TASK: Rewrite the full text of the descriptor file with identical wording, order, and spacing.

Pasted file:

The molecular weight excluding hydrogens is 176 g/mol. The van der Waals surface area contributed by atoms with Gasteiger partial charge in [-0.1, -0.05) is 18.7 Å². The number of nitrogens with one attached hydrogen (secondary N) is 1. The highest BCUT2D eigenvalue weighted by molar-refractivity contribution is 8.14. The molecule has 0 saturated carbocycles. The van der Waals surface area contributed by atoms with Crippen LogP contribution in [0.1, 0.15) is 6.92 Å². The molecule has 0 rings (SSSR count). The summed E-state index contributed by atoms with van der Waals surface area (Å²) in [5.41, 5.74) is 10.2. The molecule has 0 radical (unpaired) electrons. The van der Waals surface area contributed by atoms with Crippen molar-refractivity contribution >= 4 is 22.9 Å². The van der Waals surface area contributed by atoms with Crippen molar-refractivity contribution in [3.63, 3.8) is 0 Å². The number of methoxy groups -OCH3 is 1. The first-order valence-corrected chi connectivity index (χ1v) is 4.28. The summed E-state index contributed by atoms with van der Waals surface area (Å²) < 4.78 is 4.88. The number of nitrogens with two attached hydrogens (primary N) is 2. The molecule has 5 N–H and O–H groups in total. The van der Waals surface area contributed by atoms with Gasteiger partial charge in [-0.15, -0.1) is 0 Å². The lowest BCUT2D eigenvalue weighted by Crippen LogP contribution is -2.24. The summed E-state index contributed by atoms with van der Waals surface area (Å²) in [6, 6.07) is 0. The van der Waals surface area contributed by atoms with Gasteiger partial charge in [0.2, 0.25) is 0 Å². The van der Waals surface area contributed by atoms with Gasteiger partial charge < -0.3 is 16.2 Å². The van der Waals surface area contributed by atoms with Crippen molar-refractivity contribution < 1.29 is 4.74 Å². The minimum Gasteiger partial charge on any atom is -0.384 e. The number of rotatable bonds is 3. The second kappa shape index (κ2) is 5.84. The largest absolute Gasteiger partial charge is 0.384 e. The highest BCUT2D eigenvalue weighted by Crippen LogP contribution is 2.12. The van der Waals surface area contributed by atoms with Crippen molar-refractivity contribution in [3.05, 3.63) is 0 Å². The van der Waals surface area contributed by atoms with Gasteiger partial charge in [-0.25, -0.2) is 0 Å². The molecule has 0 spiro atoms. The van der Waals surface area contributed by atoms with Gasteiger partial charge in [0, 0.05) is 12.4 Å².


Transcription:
The molecular weight excluding hydrogens is 176 g/mol. The van der Waals surface area contributed by atoms with Gasteiger partial charge in [-0.1, -0.05) is 18.7 Å². The number of nitrogens with one attached hydrogen (secondary N) is 1. The highest BCUT2D eigenvalue weighted by molar-refractivity contribution is 8.14. The molecule has 0 saturated carbocycles. The van der Waals surface area contributed by atoms with Crippen LogP contribution in [0.1, 0.15) is 6.92 Å². The molecule has 0 rings (SSSR count). The summed E-state index contributed by atoms with van der Waals surface area (Å²) in [5.41, 5.74) is 10.2. The molecule has 0 radical (unpaired) electrons. The van der Waals surface area contributed by atoms with Crippen molar-refractivity contribution >= 4 is 22.9 Å². The van der Waals surface area contributed by atoms with Crippen molar-refractivity contribution in [3.63, 3.8) is 0 Å². The number of methoxy groups -OCH3 is 1. The first-order valence-corrected chi connectivity index (χ1v) is 4.28. The summed E-state index contributed by atoms with van der Waals surface area (Å²) < 4.78 is 4.88. The number of nitrogens with two attached hydrogens (primary N) is 2. The molecule has 5 N–H and O–H groups in total. The van der Waals surface area contributed by atoms with Gasteiger partial charge in [-0.15, -0.1) is 0 Å². The lowest BCUT2D eigenvalue weighted by Crippen LogP contribution is -2.24. The summed E-state index contributed by atoms with van der Waals surface area (Å²) in [6, 6.07) is 0. The van der Waals surface area contributed by atoms with Gasteiger partial charge in [0.2, 0.25) is 0 Å². The van der Waals surface area contributed by atoms with Gasteiger partial charge < -0.3 is 16.2 Å². The van der Waals surface area contributed by atoms with Crippen molar-refractivity contribution < 1.29 is 4.74 Å². The minimum Gasteiger partial charge on any atom is -0.384 e. The number of rotatable bonds is 3. The second kappa shape index (κ2) is 5.84. The largest absolute Gasteiger partial charge is 0.384 e. The highest BCUT2D eigenvalue weighted by Crippen LogP contribution is 2.12. The van der Waals surface area contributed by atoms with Crippen molar-refractivity contribution in [3.05, 3.63) is 0 Å². The van der Waals surface area contributed by atoms with Gasteiger partial charge in [-0.25, -0.2) is 0 Å². The molecule has 0 spiro atoms. The van der Waals surface area contributed by atoms with Gasteiger partial charge in [0, 0.05) is 12.4 Å².